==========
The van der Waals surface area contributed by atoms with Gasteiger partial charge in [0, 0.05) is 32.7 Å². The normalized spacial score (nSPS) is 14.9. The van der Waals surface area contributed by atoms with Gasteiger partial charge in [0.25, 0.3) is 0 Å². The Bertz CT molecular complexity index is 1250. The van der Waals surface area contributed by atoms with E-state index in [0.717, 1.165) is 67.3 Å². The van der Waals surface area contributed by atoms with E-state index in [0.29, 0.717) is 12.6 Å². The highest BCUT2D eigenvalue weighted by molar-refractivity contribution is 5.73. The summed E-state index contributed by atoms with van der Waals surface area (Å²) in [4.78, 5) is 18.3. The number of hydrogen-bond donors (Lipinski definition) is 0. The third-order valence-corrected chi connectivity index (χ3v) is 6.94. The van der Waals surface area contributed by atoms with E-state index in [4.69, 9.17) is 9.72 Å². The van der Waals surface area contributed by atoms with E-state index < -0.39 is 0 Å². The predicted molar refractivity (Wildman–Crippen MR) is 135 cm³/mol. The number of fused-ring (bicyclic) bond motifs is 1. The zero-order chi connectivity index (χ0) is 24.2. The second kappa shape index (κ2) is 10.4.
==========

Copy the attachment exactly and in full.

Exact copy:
The van der Waals surface area contributed by atoms with Gasteiger partial charge in [0, 0.05) is 32.7 Å². The normalized spacial score (nSPS) is 14.9. The van der Waals surface area contributed by atoms with Gasteiger partial charge in [0.25, 0.3) is 0 Å². The Bertz CT molecular complexity index is 1250. The van der Waals surface area contributed by atoms with E-state index in [0.717, 1.165) is 67.3 Å². The van der Waals surface area contributed by atoms with E-state index in [0.29, 0.717) is 12.6 Å². The highest BCUT2D eigenvalue weighted by molar-refractivity contribution is 5.73. The summed E-state index contributed by atoms with van der Waals surface area (Å²) in [4.78, 5) is 18.3. The number of hydrogen-bond donors (Lipinski definition) is 0. The third-order valence-corrected chi connectivity index (χ3v) is 6.94. The van der Waals surface area contributed by atoms with E-state index in [4.69, 9.17) is 9.72 Å². The van der Waals surface area contributed by atoms with E-state index < -0.39 is 0 Å². The predicted molar refractivity (Wildman–Crippen MR) is 135 cm³/mol. The number of fused-ring (bicyclic) bond motifs is 1. The zero-order chi connectivity index (χ0) is 24.2. The second kappa shape index (κ2) is 10.4.